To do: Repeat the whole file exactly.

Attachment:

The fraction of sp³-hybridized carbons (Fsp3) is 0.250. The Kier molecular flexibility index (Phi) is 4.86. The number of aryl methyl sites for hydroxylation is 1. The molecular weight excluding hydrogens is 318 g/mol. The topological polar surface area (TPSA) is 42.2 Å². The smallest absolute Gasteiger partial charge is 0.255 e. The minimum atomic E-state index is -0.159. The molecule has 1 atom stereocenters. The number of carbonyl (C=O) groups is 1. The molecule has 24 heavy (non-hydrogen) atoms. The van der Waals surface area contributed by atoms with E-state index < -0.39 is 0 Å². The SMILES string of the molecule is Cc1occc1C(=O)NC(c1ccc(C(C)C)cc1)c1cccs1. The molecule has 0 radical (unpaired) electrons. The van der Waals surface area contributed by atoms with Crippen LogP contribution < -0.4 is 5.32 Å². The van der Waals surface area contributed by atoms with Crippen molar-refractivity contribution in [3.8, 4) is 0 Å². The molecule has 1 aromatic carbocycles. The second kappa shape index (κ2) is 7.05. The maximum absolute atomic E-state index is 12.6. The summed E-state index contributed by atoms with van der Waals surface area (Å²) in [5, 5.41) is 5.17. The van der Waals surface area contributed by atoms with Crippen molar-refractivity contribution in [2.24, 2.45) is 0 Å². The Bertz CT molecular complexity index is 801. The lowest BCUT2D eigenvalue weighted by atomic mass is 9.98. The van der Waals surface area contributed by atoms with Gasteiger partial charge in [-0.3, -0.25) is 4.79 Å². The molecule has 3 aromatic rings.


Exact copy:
The fraction of sp³-hybridized carbons (Fsp3) is 0.250. The Kier molecular flexibility index (Phi) is 4.86. The number of aryl methyl sites for hydroxylation is 1. The molecular weight excluding hydrogens is 318 g/mol. The topological polar surface area (TPSA) is 42.2 Å². The smallest absolute Gasteiger partial charge is 0.255 e. The minimum atomic E-state index is -0.159. The molecule has 1 atom stereocenters. The number of carbonyl (C=O) groups is 1. The molecule has 24 heavy (non-hydrogen) atoms. The van der Waals surface area contributed by atoms with E-state index < -0.39 is 0 Å². The SMILES string of the molecule is Cc1occc1C(=O)NC(c1ccc(C(C)C)cc1)c1cccs1. The molecule has 0 radical (unpaired) electrons. The van der Waals surface area contributed by atoms with Crippen LogP contribution < -0.4 is 5.32 Å². The van der Waals surface area contributed by atoms with Crippen molar-refractivity contribution in [3.8, 4) is 0 Å². The molecule has 1 aromatic carbocycles. The second kappa shape index (κ2) is 7.05. The maximum absolute atomic E-state index is 12.6. The summed E-state index contributed by atoms with van der Waals surface area (Å²) in [5, 5.41) is 5.17. The van der Waals surface area contributed by atoms with Crippen molar-refractivity contribution in [2.24, 2.45) is 0 Å². The Bertz CT molecular complexity index is 801. The lowest BCUT2D eigenvalue weighted by atomic mass is 9.98. The van der Waals surface area contributed by atoms with Gasteiger partial charge in [-0.3, -0.25) is 4.79 Å². The molecule has 3 aromatic rings.